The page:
The New York Review of Books

Volume 56, Number 16 · October 22, 2009

David Hockney's iPhone Passion

By Lawrence Weschler



Hockney has fashioned literally hundreds, probably over a thousand, such images, often sending out four or five a day to a group of about a dozen friends, and not really caring what happens to them after that. (He assumes the friends pass them along through the digital ether.) These are, mind you, not second-generation digital copies of images that exist in some other medium: their digital expression constitutes the sole (albeit multiple) original of the image.

The flood of images has more or less resolved itself into three streams.



To which I say, welcome, David, to the club.



Dimond ............




In the joint

Dimond / Oakland

Copyright 2009 Malcolm Ryder





Copyright 2009 Malcolm and Xia Ryder

Face Up


(Playing Cards)



The MJ Playing Cards (available on request but not for sale) were fashioned from other already published items in disparate pop media vehicles, which I scavenged, recombining them editorially.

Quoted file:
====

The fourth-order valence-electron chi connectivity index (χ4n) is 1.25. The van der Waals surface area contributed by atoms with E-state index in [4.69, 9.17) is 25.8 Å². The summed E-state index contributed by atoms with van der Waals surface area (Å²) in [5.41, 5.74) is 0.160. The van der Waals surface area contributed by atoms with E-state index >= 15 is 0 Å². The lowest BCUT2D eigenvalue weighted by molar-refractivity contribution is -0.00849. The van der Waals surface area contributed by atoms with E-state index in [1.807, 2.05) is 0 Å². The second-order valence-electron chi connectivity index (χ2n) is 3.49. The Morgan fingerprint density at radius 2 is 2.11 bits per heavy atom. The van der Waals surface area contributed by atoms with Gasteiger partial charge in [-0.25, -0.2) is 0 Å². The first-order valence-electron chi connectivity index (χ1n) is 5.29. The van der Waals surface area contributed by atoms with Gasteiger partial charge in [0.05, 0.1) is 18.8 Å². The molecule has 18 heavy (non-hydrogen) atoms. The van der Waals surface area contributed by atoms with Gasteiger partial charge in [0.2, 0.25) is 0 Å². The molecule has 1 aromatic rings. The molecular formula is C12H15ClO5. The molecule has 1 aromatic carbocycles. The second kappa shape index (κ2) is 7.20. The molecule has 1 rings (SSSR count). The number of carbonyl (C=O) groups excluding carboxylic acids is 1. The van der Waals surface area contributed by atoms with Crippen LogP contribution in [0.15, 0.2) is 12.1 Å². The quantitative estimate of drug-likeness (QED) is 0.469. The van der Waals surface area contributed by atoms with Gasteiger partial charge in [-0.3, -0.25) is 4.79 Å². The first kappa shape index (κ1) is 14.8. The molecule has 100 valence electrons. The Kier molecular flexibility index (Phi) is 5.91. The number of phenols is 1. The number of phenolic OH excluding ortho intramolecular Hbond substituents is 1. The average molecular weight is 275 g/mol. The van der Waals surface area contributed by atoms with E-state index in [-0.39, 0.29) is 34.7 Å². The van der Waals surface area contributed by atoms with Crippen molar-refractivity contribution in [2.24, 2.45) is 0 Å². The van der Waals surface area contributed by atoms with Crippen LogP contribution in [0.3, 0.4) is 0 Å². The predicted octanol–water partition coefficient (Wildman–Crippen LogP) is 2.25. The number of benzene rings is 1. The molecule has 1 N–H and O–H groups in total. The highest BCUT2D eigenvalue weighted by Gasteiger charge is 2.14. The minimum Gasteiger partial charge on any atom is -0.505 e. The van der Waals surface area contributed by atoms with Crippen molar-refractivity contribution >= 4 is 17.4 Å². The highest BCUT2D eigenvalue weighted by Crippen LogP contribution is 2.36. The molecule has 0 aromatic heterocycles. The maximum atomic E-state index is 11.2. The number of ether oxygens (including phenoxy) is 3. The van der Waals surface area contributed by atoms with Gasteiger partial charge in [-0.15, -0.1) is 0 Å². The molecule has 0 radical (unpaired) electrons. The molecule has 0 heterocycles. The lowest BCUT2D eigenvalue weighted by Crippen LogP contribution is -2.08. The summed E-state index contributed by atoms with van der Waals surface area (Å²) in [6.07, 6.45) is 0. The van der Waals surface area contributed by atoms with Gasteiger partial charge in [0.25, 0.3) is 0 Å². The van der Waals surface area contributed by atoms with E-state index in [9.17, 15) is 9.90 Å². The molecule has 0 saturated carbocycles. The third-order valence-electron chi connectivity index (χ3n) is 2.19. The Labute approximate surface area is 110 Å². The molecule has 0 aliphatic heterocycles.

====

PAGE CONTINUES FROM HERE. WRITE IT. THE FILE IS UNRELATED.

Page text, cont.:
Some of the concept was based on Michael Jackson's own fictitious self-invention of his "King of Pop" persona, which was a commercial underachiever although it used the conventional rhetorical machinery of previously successful marketing campaigns. But that effort to artificially create value made it unintentionally ironic, I think.

The "face" cards in a deck of playing cards are artificially valuable: they only have value because we agree that they do, which is of course why they are a game instead of "real world" currency. Right?

When commercial audiences disagreed with the "King of Pop" campaign, they left MJ with lots of hyped material that drastically contrasted against the pop news coverage of the "real" Michael Jackson. Strangely, the "real" MJ was dedicated to succeeding in what looked like a fantasy world (Neverland, plastic surgery, etc.), while the "fictional" MJ (King of Pop) was dedicated to succeeding in the real world of commercial culture.

He also generated fans (hearts), moneyflows (diamonds), racial derision (spades), and special interests (clubs) on both sides -- actual and fictitious -- of his publicized presence.

Yet at his death, the explosion of so-called "information" about him accomplished only one thing: providing raw material to support whatever you wanted to think of him, regardless of what others thought. So finally, the MJ that "exists" is a synthetic personality that we assign value to -- exactly the point of most commercial tv, partisan news, competitive product marketing, and playing cards.

Copyright to these pictorial derivatives and text: 2009 Malcolm Ryder

For source material citations contact


This would be the LP album cover for the neighborhood soundtrack.